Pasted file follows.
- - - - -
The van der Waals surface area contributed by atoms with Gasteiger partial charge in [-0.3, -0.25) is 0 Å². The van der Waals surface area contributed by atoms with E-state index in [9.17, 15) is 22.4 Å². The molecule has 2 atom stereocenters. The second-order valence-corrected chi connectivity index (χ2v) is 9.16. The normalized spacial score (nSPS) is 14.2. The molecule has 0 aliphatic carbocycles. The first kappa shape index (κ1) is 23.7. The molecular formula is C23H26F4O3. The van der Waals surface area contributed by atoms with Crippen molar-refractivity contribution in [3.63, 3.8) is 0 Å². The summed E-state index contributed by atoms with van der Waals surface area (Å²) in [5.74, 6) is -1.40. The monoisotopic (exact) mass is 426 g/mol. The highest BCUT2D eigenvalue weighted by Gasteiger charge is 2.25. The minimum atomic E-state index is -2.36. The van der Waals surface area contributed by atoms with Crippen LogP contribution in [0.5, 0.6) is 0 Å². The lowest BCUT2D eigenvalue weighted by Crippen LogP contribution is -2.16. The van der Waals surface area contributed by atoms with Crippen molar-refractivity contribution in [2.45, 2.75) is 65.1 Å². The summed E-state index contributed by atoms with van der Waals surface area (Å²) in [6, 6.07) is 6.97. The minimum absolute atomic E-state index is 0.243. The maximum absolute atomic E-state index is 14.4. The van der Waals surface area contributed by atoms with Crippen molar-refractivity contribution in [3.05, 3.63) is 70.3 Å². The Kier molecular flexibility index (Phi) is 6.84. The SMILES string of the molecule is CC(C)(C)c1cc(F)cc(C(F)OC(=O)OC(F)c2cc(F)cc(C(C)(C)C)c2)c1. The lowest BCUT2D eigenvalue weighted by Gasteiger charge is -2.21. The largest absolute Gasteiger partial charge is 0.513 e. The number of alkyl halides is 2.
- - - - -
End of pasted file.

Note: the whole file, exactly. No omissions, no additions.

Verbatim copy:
The van der Waals surface area contributed by atoms with Gasteiger partial charge in [-0.3, -0.25) is 0 Å². The van der Waals surface area contributed by atoms with E-state index in [9.17, 15) is 22.4 Å². The molecule has 2 atom stereocenters. The second-order valence-corrected chi connectivity index (χ2v) is 9.16. The normalized spacial score (nSPS) is 14.2. The molecule has 0 aliphatic carbocycles. The first kappa shape index (κ1) is 23.7. The molecular formula is C23H26F4O3. The van der Waals surface area contributed by atoms with Crippen molar-refractivity contribution in [3.63, 3.8) is 0 Å². The summed E-state index contributed by atoms with van der Waals surface area (Å²) in [5.74, 6) is -1.40. The monoisotopic (exact) mass is 426 g/mol. The highest BCUT2D eigenvalue weighted by Gasteiger charge is 2.25. The minimum atomic E-state index is -2.36. The van der Waals surface area contributed by atoms with Crippen LogP contribution in [0.5, 0.6) is 0 Å². The lowest BCUT2D eigenvalue weighted by Crippen LogP contribution is -2.16. The van der Waals surface area contributed by atoms with Crippen molar-refractivity contribution in [2.45, 2.75) is 65.1 Å². The summed E-state index contributed by atoms with van der Waals surface area (Å²) in [6, 6.07) is 6.97. The minimum absolute atomic E-state index is 0.243. The maximum absolute atomic E-state index is 14.4. The van der Waals surface area contributed by atoms with Crippen molar-refractivity contribution in [3.05, 3.63) is 70.3 Å². The Kier molecular flexibility index (Phi) is 6.84. The SMILES string of the molecule is CC(C)(C)c1cc(F)cc(C(F)OC(=O)OC(F)c2cc(F)cc(C(C)(C)C)c2)c1. The lowest BCUT2D eigenvalue weighted by Gasteiger charge is -2.21. The largest absolute Gasteiger partial charge is 0.513 e. The number of alkyl halides is 2.